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13 ways of looking at a lake

Butler, A. (2017) 13 ways of looking at a lake. In: Gibbs, J. and Pye, D. (eds.) The Long Take: Critical Approaches. Palgrave Macmillan, London, pp. 177-191. ISBN 9781137585721

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To link to this item DOI: 10.1057/978-1-137-58573-8_12

Abstract/Summary

James Benning’s 13 Lakes (2004) runs at 135 minutes and consists of thirteen ten-minute takes, each showing a major North American lake, from the Salton Sea in the West to Lake Oneida in the East, and from Lake Ponchartrain in the South to the Alaskan Lake Iliamna in the North. The film has been understood as a landscape work with environmental concerns, although I argue that this is only one aspect of the film. Benning’s compositional concerns have also been noted, but rarely analysed in detail. This essay considers the relationship between spatial composition in the shot (the placing of the horizon line and the construction of point of view) and durational composition (movement in the shot, changing weather conditions and the cumulative effects of duration). The film is considered in relation to conventions in landscape painting and photography, as well as cinematic conventions (stressing, for example, Benning’s consistent disregard for the ‘rule of thirds’ in favour of symmetry). The addition of duration to the tradition of landscape art makes the act of contemplation a key element in the work itself, so that although the filmmaker remains resolutely behind the camera, offscreen and out of sight, the film registers his presence in the landscape almost as forcefully as it records the scene before the camera. Benning's implicit self-inscription is related to his lifelong concern with national identity.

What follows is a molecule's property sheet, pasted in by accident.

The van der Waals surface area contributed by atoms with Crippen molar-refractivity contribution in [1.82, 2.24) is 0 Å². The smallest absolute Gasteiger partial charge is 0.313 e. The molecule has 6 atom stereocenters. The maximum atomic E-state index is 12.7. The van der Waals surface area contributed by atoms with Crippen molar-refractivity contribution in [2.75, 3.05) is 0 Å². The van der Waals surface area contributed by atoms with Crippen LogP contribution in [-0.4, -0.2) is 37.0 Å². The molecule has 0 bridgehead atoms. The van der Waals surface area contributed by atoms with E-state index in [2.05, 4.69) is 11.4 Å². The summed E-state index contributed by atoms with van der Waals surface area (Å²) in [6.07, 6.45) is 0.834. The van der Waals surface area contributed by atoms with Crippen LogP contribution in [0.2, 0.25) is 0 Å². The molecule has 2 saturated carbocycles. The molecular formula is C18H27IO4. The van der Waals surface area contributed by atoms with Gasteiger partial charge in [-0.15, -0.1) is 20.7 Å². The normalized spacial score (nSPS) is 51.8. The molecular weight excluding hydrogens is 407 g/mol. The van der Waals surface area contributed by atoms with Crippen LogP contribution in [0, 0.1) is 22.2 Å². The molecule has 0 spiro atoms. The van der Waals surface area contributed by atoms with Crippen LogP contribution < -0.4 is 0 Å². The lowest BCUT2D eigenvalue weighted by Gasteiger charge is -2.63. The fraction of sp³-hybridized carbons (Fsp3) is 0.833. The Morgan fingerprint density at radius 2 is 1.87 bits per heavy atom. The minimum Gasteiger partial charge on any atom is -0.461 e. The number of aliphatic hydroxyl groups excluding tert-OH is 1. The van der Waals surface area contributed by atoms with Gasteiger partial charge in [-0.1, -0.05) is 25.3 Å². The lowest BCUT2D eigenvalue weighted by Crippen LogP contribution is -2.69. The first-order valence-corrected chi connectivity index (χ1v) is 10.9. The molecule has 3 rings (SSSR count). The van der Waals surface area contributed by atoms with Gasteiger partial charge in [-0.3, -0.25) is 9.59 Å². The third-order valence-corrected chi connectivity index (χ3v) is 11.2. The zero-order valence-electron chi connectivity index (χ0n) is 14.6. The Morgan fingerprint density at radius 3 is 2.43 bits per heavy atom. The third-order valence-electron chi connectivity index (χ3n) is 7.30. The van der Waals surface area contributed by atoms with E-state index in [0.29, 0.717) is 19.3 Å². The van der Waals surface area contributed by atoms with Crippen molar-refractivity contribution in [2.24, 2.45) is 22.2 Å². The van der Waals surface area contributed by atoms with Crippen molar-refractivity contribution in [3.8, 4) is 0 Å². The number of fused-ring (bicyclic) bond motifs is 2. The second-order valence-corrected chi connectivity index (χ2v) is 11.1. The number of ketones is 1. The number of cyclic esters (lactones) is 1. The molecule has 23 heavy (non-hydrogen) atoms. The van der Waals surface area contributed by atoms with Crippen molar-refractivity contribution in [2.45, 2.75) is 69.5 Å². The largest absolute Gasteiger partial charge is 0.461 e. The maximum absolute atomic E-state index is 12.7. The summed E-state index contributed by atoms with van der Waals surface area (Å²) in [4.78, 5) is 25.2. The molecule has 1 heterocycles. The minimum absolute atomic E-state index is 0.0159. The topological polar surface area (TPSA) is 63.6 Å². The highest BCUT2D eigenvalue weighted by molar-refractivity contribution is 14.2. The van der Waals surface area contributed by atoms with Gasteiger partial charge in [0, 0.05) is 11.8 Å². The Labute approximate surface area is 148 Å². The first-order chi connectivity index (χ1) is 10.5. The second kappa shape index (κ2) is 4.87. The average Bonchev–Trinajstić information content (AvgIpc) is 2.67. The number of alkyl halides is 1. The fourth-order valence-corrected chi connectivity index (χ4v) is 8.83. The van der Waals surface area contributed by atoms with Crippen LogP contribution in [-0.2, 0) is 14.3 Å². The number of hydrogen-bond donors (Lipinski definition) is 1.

Item Type:Book or Report Section
Refereed:Yes
Divisions:Faculty of Arts, Humanities and Social Science > School of Arts and Communication Design > Film, Theatre & Television
ID Code:67346
Publisher:Palgrave Macmillan

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